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Make a marshmallow catapult following our simple instructions, and then get creative adapting the design to see how it changes the results. This is a cheap project to make, and kids will love assembling the simple structure before seeing who can launch their marshmallows the furthest!
A catapult works because of the tension that is stored in the machine's arm. This is typically a wooden stick or plank that is secured at one end, with a missile (in this case, a marshmallow) on the other end. When the arm is pushed down or pulled back, lots of potential energy is stored in it, which is released when the arm is allowed to spring back to its original position.
So, the 'elastic potential energy' that is stored in the machine changes to 'kinetic energy', or the energy of motion, when the arm is released. This kinetic energy is transferred to the object in the catapult (the marshmallow), which is what makes it fly through the air.
Catapults have been used throughout history, and there are lots of different designs and types. Some names you might have heard of include the ballista, the springald, the mangonel and the trebuchet. If your kids enjoy making these simple machines then there are lots of resources available that will teach them about the history, physics and engineering involved in designing and making launchers and catapults.
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What You'll Need For A Basic Marshmallow Launcher:
4 marshmallows (regular-sized marshmallows work best).
7 wooden skewers or bamboo sticks.
Disposable plastic spoon.
Sticky tape (masking tape is best).
1. Start by making a triangle using three of the sticks and three marshmallows. Push each stick halfway into the marshmallow, making sure not to push it all the way through - you can wrap some masking tape around the skewer where it enters the marshmallow to keep it from pushing further in.
2. With this triangle laying flat on the table, push an upright stick into each of the three marshmallows, then bring the three sticks together in the middle, securing them in a single marshmallow at the top. You should now have a pyramid shape.
3. Wrap a rubber band around the three sticks at the peak of the pyramid, to make sure they stay together. For added strength, wrap masking tape around the marshmallow so that it doesn't break when you use the launcher.
4. Take another stick and use tape to securely attach it to the handle of the plastic spoon.
5. Next, place a rubber band over the peak of the pyramid - do not wrap it tightly, as this is part of the catapult mechanism rather than something to make the structure strong.
6. Thread the stick with the spoon attached through this loose rubber band, and push it into one of the marshmallows on the base of the launcher. Note that the stick should be underneath the peak, running through the structure, not outside it, and the spoon should be facing upwards.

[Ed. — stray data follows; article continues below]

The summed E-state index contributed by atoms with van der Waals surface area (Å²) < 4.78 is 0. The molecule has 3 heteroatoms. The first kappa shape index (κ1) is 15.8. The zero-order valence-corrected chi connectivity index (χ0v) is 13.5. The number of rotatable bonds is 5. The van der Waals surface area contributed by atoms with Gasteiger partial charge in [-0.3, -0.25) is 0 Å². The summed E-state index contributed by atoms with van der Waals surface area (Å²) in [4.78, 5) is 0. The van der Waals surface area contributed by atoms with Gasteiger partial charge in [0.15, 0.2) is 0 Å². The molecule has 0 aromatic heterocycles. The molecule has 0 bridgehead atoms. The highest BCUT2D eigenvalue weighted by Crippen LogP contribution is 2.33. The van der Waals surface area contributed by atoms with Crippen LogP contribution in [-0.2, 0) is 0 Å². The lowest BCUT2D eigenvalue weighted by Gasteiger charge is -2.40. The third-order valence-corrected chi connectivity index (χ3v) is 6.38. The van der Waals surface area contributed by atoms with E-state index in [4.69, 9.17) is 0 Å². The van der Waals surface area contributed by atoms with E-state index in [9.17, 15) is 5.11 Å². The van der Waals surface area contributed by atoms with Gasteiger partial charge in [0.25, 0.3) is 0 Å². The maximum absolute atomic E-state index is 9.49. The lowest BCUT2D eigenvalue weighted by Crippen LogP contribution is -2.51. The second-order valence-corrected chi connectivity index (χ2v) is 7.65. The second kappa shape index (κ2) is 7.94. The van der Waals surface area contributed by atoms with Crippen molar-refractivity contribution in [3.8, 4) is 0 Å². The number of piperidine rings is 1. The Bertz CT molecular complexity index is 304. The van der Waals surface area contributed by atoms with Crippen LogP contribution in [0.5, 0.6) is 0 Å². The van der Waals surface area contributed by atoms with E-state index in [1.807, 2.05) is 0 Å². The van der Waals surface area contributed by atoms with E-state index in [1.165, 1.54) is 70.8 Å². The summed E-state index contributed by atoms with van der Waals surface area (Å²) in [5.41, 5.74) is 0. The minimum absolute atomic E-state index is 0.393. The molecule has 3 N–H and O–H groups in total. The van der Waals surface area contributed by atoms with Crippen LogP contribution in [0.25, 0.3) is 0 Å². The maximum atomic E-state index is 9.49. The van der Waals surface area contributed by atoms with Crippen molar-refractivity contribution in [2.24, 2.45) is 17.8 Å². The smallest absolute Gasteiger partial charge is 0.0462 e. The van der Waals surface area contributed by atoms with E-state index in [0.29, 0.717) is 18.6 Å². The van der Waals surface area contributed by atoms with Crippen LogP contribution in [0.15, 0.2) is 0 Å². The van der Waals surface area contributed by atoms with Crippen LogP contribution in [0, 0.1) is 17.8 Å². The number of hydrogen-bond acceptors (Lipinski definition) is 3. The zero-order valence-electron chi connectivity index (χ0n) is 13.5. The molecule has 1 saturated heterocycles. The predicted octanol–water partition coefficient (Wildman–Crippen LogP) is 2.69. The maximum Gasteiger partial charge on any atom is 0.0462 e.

7. To use the launcher, place a marshmallow into the spoon and pull back until the rubber band is stretched, then let it go and watch to see where the marshmallow lands. Make sure not to pull too hard, as the spoon, stick or rubber band might break under too much pressure. Mini marshmallows work brilliantly in the catapult, but you can set up experiments to see which type of marshmallow launch the furthest or highest. Use tape to make a target on the wall or floor, and set up competitions for the kids to see who is best at using the launcher.
There are lots of fun ways of creating a marshmallow launcher and catapults at home. One of the simplest and easiest uses an empty plastic container, like a yoghurt pot or plastic cup, and a balloon.
1. Simply cut off the bottom third of the plastic pot or cup, so that the container is open on both ends.
2. Tie a knot in a balloon (not inflated) and cut off about 1cm from the top.
3. To create the launcher, simply place the balloon over one end of the plastic container, making sure that the knot is on the outside.
4. To use the catapult is easy. Simply place a marshmallow into the container, aim the cup at the target and then pull back on the knot, letting it go and watching the marshmallow fly out of the launcher. This marshmallow catapult takes almost no time to make, and once kids understand the basic theory behind the launcher, they can begin to experiment with different materials and sizes.
Another simple marshmallow launcher that takes no time to make can be put together in a couple of minutes, using only a spoon, some craft sticks and some rubber bands.
1. First, stack five craft sticks on top of one another, and tie together using a rubber band at each end.
2. Stack two sticks on top of each other, and tie together at one end only.
3. Slide the stack of 5 sticks between these two sticks, pushing them down as far as possible toward the rubber band at the other end - this should create a V-shape with the two sticks.
4. Secure the larger stack in place using a couple more rubber bands.
5. With more rubber bands, connect a spoon - facing upwards - onto one of the sticks in the V-shape.
6. To use the marshmallow launcher, place it on a flat surface and hold it firmly at the bottom. Using mini marshmallows, or other small, light objects, push the spoon down before letting it go and watching as the marshmallows fly through the air. Experiment by changing how many sticks there are in the wedge, using more or less than five - or see what happens when you use a longer or shorter stick for the launcher's arm.
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